Authors: Clive Barker
‘We are all imaginary animals …’
A Bestiary of the Soul
‘I was born alive. Isn’t that punishment enough?’
Mary Hendrickson, at her trial for patricide
f all the rash and midnight promises made in the name of love none, Boone now knew, was more certain to be broken than:
‘I’ll never leave you’
What time didn’t steal from under your nose, circumstance did. It was useless to hope otherwise; useless to dream that the world somehow meant you good. Everything of value, everything you clung to for your sanity would rot or be snatched in the long run, and the abyss would gape beneath you, as it gaped for Boone now, and suddenly, without so much as a breath of explanation, you were gone. Gone to hell or worse, professions of love and all.
His outlook hadn’t always been so pessimistic. There’d been a time – not all that long ago – when he’d felt the burden of his mental anguish lifting. There’d been fewer psychotic episodes, fewer days when he felt like slitting his wrists rather than enduring the hours till his next medication. There’d seemed to be a chance for happiness.
It was that prospect that had won the declaration of love from him; that:
‘I’ll never leave you,’
whispered in Lori’s ear as they lay in the narrow bed he’d never dared hope would hold two. The words had not come in the throes of high passion. Their love life, like so much else between them, was fraught with problems. But where other women had given up on him, unforgiving of his failure, she’d persevered: told him there was plenty of time to get it right, all the time in the world.
I’m with you for as long as you want me to be, her patience had seemed to say.
Nobody had ever offered such a commitment; and he wanted to offer one in return. Those words: ‘I’ll never leave you’. Were it.
The memory of them, and of her skin almost luminous in the murk of his room, and of the sound of her breathing when she finally fell asleep beside him – all of it still had the power to catch his heart, and squeeze it till it hurt.
He longed to be free of both the memory and the words, now that circumstance had taken any hope of their fulfilment out of his hands. But they wouldn’t be forgotten. They lingered on to torment him with his frailty. His meagre comfort was that
– knowing what she must now know about him, – would be working to erase her memory; and that with time she’d succeed. He only hoped she’d understand his ignorance of himself when he’d voiced that promise. He’d never have risked this pain if he’d doubted health was finally within his grasp.
Decker had brought an abrupt end to those delusions, the day he’d locked the office door, drawn the blinds on the Alberta spring sunshine, and said, in a voice barely louder than a whisper:
‘Boone. I think we’re in terrible trouble, you and I.’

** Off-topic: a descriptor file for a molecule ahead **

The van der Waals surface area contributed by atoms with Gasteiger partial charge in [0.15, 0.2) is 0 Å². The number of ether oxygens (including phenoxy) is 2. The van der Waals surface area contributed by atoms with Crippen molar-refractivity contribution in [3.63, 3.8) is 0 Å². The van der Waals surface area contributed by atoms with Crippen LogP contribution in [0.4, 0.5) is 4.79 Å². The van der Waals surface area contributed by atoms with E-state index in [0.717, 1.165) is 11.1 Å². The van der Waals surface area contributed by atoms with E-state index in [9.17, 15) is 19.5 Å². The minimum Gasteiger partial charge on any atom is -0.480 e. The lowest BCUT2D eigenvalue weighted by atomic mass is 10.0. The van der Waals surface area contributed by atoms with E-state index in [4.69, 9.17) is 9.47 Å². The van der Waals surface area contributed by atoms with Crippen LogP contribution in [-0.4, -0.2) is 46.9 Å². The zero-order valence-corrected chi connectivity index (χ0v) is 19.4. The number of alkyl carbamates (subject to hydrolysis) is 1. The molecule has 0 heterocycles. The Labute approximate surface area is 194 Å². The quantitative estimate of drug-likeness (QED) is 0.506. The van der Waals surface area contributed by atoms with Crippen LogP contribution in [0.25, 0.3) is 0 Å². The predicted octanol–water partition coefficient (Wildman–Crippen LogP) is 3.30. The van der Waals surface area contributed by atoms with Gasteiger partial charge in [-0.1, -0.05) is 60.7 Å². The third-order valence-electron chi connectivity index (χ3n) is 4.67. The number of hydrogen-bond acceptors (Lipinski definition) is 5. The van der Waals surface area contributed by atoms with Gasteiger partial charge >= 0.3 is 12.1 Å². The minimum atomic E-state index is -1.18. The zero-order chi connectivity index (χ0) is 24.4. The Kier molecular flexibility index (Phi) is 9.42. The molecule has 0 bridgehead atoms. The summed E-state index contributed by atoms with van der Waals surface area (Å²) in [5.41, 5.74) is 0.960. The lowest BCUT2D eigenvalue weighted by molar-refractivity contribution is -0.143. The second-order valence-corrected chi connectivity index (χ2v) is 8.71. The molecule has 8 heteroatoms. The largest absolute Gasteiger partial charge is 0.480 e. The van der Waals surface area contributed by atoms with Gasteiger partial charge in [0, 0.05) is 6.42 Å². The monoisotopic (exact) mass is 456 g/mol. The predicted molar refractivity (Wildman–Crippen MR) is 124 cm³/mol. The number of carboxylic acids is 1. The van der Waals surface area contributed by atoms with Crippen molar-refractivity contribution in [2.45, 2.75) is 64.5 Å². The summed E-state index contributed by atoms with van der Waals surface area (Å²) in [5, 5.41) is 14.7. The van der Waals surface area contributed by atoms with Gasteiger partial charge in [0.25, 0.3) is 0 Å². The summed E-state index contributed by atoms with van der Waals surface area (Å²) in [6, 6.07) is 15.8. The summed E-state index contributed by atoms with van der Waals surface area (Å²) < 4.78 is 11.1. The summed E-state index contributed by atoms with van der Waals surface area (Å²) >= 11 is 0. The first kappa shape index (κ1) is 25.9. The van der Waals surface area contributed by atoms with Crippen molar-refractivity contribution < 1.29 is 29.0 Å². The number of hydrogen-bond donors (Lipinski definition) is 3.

He was trembling, Boone saw, a fact not easily concealed in a body so big. Decker had the physique of a man who sweated out the day’s
in a gym. Even his tailored suits, always charcoal, couldn’t tame his bulk. It had made Boone edgy at the start of their work together; he’d felt intimidated by the doctor’s physical and mental authority. Now it was the fallibility of that strength he feared. Decker was a Rock; he was Reason; he was Calm. This anxiety ran counter to all he knew about the man.
‘What’s wrong?’ Boone asked.
‘Sit, will you? Sit and I’ll tell you.’
Boone did as he was told. In this office, Decker was lord. The doctor leaned back in the leather chair and inhaled through his nose, his mouth sealed in a downward curve.
‘Tell me …’ Boone said.
‘Where to start.’
‘I thought you were getting better,’ Decker said. ‘I really did. We
‘I still am,’ Boone said.
Decker made a small shake of his head. He was a man of considerable intellect, but little of it showed on his tightly packed features, except perhaps in his eyes, which at the moment were not watching the patient, but the table between them.
‘You’ve started to talk in your sessions,’ Decker said, ‘about crimes you think you’ve committed. Do you remember any of that?’
‘You know I don’t.’ The trances Decker put him in were too profound: ‘I only remember when you play the tape back.’
‘I won’t be playing any of these,’ Decker said. ‘I wiped them.’
‘Because … I’m afraid, Boone. For you.’ He paused. ‘Maybe for both of us.’
The crack in the Rock was opening and there was nothing Decker could do to conceal it.
these crimes?’ Boone asked, his words tentative.
‘Murders. You talk about them obsessively. At first I thought they were dream crimes. You always had a violent streak in you.’
‘Now I’m afraid you may have actually committed them.’